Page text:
THIS IS SPARTA: Lessons Learned Getting to 300 Posts With Absolutely No Plan

I saw no warning sign around that pit.

A couple of years ago, I decided to start a writing blog. I still don’t remember exactly why. My mate Krys was starting hers, The Road To Ithaca, then, and maybe I caught some of her excitement. I also read a lot of blogs, so it’s possible I was inspired by something I read somewhere. Or maybe I thought, “I really feel the urge to shout and swear at strangers on the internet, but I don’t want to join Reddit. Hm.” Alas, that was before I kept personal journals with any regularity, so the motivations are lost to me.

One thing I do know, though, is that I came into this without a plan other than “write some stuff about writing and include some weird pictures and a lot of swearing”. Given that as my starting point, how the hell did I get here, to my 300th post in just under two years?

Some lessons I’ve learned along the way can just as easily be applied to your particular flavour of everyday writing. Let’s take a look:

1. Consistency. Also, consistency. I decided on three posts a week and stuck to it. I’ve missed the odd post here and there—mostly because of holidays or technical difficulties—but not many. Monday, Wednesday, and Friday mornings are post writing; Tuesday and Thursday are post planning and research. Simple.
The best thing about the three-posts-per-week-come-hell-or-high-water strategy is that I’m always on a deadline. It gets me writing in the morning, and by the time I’m done the post, I’m usually ready to get my fiction on.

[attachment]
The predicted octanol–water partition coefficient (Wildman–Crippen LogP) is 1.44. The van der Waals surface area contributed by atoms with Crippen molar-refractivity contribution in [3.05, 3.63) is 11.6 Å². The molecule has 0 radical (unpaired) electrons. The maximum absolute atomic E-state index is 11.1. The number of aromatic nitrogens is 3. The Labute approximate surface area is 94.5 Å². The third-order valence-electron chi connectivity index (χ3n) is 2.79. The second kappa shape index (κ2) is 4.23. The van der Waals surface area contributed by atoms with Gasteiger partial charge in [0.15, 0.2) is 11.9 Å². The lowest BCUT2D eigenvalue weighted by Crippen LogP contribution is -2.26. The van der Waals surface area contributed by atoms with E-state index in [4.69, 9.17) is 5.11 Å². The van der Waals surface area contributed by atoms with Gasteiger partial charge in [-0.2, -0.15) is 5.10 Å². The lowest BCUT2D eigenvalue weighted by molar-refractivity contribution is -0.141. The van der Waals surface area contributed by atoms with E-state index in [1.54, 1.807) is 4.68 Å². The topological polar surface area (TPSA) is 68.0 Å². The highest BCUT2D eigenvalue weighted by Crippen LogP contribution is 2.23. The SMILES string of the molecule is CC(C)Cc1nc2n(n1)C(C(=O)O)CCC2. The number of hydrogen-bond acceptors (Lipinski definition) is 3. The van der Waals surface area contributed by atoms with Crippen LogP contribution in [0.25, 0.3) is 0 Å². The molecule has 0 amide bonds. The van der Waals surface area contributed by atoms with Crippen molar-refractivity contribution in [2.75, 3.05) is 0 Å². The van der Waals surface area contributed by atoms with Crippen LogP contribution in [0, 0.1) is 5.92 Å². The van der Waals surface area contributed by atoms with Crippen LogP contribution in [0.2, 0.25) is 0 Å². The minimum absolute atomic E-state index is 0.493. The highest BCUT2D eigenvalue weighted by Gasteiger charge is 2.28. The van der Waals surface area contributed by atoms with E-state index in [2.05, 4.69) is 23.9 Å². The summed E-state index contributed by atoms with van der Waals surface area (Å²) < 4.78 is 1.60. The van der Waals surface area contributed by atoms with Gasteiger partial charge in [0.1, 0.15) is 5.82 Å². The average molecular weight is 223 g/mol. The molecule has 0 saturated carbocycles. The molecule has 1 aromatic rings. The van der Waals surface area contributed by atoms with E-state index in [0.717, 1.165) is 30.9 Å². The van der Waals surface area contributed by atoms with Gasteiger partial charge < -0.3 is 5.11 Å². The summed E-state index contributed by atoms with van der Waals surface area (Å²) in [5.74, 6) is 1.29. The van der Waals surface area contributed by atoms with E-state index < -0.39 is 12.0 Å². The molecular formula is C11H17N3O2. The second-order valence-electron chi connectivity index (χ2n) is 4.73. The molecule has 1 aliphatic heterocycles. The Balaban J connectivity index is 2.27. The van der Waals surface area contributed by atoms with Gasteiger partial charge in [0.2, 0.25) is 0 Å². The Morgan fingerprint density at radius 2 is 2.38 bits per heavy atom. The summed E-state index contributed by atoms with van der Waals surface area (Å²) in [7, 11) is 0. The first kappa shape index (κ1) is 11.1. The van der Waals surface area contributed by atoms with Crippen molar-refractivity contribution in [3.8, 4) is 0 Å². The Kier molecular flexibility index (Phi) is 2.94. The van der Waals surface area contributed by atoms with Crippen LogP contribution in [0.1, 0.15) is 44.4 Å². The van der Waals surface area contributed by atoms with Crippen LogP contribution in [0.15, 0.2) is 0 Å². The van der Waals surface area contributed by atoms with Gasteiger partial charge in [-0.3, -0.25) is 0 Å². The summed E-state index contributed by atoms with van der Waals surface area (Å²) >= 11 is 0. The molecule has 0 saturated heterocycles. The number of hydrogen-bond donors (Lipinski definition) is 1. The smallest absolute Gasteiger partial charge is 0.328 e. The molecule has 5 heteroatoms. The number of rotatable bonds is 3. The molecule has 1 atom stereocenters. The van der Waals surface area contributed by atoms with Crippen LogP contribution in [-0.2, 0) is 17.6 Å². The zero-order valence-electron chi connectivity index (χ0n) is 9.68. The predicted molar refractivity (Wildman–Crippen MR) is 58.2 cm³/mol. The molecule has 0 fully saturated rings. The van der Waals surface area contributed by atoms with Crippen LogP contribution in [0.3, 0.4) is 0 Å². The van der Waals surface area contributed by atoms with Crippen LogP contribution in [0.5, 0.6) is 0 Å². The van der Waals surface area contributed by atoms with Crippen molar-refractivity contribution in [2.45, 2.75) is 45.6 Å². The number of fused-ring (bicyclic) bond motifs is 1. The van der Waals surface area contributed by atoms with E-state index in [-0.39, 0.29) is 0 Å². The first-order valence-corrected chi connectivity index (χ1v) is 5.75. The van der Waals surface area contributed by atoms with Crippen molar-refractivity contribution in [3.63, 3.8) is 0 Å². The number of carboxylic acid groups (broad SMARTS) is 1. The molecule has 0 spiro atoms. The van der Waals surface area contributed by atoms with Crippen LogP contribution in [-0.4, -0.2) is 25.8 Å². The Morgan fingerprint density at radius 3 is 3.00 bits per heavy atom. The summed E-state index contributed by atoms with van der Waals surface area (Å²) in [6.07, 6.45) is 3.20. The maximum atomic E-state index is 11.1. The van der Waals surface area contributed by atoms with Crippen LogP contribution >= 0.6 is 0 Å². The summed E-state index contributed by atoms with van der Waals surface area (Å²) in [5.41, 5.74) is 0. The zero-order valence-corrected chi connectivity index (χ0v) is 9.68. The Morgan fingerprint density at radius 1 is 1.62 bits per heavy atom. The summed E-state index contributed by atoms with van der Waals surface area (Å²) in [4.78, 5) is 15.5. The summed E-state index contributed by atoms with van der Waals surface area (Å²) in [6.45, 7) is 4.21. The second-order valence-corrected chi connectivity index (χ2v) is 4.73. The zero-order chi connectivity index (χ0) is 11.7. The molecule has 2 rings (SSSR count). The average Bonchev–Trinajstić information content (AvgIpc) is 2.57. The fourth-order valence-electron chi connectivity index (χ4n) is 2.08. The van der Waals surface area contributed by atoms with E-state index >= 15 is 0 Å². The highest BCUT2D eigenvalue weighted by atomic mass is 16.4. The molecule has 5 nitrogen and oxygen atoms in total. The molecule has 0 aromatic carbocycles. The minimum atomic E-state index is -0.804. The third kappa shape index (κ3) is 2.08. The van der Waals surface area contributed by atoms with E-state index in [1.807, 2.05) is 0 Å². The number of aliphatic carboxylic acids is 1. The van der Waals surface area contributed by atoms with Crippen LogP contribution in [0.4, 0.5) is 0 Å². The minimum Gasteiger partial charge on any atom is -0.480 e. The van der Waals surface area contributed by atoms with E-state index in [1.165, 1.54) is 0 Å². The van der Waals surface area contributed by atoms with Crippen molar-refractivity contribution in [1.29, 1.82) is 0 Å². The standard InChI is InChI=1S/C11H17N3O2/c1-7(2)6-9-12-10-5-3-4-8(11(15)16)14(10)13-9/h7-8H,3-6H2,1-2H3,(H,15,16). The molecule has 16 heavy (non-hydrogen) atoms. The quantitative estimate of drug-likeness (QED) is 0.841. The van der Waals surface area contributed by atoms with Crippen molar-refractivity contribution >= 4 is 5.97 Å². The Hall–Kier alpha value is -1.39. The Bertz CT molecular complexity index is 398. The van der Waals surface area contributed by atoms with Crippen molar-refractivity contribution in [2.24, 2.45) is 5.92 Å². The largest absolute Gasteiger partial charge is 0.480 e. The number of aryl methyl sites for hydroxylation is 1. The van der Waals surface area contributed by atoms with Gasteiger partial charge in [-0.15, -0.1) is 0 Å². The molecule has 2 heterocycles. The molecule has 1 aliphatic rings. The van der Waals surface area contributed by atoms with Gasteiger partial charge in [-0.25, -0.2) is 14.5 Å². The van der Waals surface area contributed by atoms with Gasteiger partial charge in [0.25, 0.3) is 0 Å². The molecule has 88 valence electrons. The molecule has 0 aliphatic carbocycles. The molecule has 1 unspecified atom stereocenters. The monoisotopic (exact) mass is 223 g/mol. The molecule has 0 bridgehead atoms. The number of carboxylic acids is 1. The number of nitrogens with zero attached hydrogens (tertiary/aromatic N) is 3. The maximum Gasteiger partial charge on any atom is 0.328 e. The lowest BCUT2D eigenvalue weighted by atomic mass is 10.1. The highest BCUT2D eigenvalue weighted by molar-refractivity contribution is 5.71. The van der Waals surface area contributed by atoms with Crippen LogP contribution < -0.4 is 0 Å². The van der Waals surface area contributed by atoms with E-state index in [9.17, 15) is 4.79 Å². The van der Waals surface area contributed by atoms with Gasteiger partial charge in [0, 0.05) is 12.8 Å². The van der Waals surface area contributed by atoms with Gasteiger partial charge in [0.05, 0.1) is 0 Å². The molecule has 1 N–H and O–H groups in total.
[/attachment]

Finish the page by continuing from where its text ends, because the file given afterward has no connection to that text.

2. It’s both the size and how you use it. 300-500 words per post, mostly. Yeah, I have a few posts that run over—not many that run under—but for the most part they fall right in the sweet spot of what I can reasonably bang out in half an hour of typing time.* Keeping it to that length keeps me focused on the subject at hand. It also makes it seem more do-able. I’m far less likely to say “fuck it” and blow off 500 words than I am, say, 2000. Besides, if the ideas are too big, there’s always tomorrow’s post to get done.

3. The All-Judging Eyes of the Internet are on me. Admittedly, some times more than others. When I got Freshly Pressed a couple of months ago, there were a lot more eyes than usual. Likewise when seemingly random posts caught hold on Twitter or Facebook.  There was an audience out there, somewhere. That’s you guys, by the way.
Having people pay attention to stuff that you write is both cool and terrifying. But for the day to day writing, it means one thing: I better be damn sure of what I want to say.

4. Fuck it, ship it. Perfection is a magical unicorn that will gore you with its pearlescent horn and then stomp your perforated body into the dirt with its glittery, moon-dusted hooves if you spend too long chasing it. Getting content out on that schedule means I had no time for perfection. And so it ceased to matter. If it was good, it was good. Get it out there. No need to go unicorn hunting.

300 posts in and I’m still figuring this shit out. I can’t wait to see the updated lessons when I hit 500.
*Research and editing will add on to this, but it’s the rare and difficult post—or the particularly brain dead day—that I can’t finish in about an hour.

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